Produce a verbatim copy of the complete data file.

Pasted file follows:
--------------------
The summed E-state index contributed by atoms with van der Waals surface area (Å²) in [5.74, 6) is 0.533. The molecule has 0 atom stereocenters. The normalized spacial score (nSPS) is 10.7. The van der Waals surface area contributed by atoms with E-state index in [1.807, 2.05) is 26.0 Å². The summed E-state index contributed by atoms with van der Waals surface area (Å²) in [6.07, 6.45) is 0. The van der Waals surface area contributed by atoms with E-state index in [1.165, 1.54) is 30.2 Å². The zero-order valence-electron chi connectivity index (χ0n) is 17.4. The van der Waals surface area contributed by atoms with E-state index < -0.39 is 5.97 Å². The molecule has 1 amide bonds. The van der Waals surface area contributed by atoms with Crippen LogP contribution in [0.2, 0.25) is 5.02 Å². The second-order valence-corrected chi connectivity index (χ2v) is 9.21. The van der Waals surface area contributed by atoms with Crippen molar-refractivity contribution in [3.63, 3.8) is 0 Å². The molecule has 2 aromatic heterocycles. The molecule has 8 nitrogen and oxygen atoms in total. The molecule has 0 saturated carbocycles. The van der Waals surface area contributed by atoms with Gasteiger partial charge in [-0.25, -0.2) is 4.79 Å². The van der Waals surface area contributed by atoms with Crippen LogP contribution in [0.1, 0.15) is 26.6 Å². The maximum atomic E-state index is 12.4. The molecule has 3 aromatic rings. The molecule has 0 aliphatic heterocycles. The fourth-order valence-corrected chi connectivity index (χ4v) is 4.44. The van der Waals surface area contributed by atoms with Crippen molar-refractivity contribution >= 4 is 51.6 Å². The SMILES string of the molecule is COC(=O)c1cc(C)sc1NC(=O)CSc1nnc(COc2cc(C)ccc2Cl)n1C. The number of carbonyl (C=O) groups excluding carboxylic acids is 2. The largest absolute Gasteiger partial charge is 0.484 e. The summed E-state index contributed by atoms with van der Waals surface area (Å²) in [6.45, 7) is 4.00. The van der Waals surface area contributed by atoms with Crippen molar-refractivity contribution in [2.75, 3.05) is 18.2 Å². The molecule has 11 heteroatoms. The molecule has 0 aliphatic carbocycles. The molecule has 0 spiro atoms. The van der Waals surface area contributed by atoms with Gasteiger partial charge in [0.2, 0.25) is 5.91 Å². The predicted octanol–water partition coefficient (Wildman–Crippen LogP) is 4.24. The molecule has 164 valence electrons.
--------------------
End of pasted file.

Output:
The summed E-state index contributed by atoms with van der Waals surface area (Å²) in [5.74, 6) is 0.533. The molecule has 0 atom stereocenters. The normalized spacial score (nSPS) is 10.7. The van der Waals surface area contributed by atoms with E-state index in [1.807, 2.05) is 26.0 Å². The summed E-state index contributed by atoms with van der Waals surface area (Å²) in [6.07, 6.45) is 0. The van der Waals surface area contributed by atoms with E-state index in [1.165, 1.54) is 30.2 Å². The zero-order valence-electron chi connectivity index (χ0n) is 17.4. The van der Waals surface area contributed by atoms with E-state index < -0.39 is 5.97 Å². The molecule has 1 amide bonds. The van der Waals surface area contributed by atoms with Crippen LogP contribution in [0.2, 0.25) is 5.02 Å². The second-order valence-corrected chi connectivity index (χ2v) is 9.21. The van der Waals surface area contributed by atoms with Crippen molar-refractivity contribution in [3.63, 3.8) is 0 Å². The molecule has 2 aromatic heterocycles. The molecule has 8 nitrogen and oxygen atoms in total. The molecule has 0 saturated carbocycles. The van der Waals surface area contributed by atoms with Gasteiger partial charge in [-0.25, -0.2) is 4.79 Å². The van der Waals surface area contributed by atoms with Crippen LogP contribution in [0.1, 0.15) is 26.6 Å². The maximum atomic E-state index is 12.4. The molecule has 3 aromatic rings. The molecule has 0 aliphatic heterocycles. The fourth-order valence-corrected chi connectivity index (χ4v) is 4.44. The van der Waals surface area contributed by atoms with Crippen molar-refractivity contribution >= 4 is 51.6 Å². The SMILES string of the molecule is COC(=O)c1cc(C)sc1NC(=O)CSc1nnc(COc2cc(C)ccc2Cl)n1C. The number of carbonyl (C=O) groups excluding carboxylic acids is 2. The largest absolute Gasteiger partial charge is 0.484 e. The summed E-state index contributed by atoms with van der Waals surface area (Å²) in [6.45, 7) is 4.00. The van der Waals surface area contributed by atoms with Crippen molar-refractivity contribution in [2.75, 3.05) is 18.2 Å². The molecule has 11 heteroatoms. The molecule has 0 aliphatic carbocycles. The molecule has 0 spiro atoms. The van der Waals surface area contributed by atoms with Gasteiger partial charge in [0.2, 0.25) is 5.91 Å². The predicted octanol–water partition coefficient (Wildman–Crippen LogP) is 4.24. The molecule has 164 valence electrons.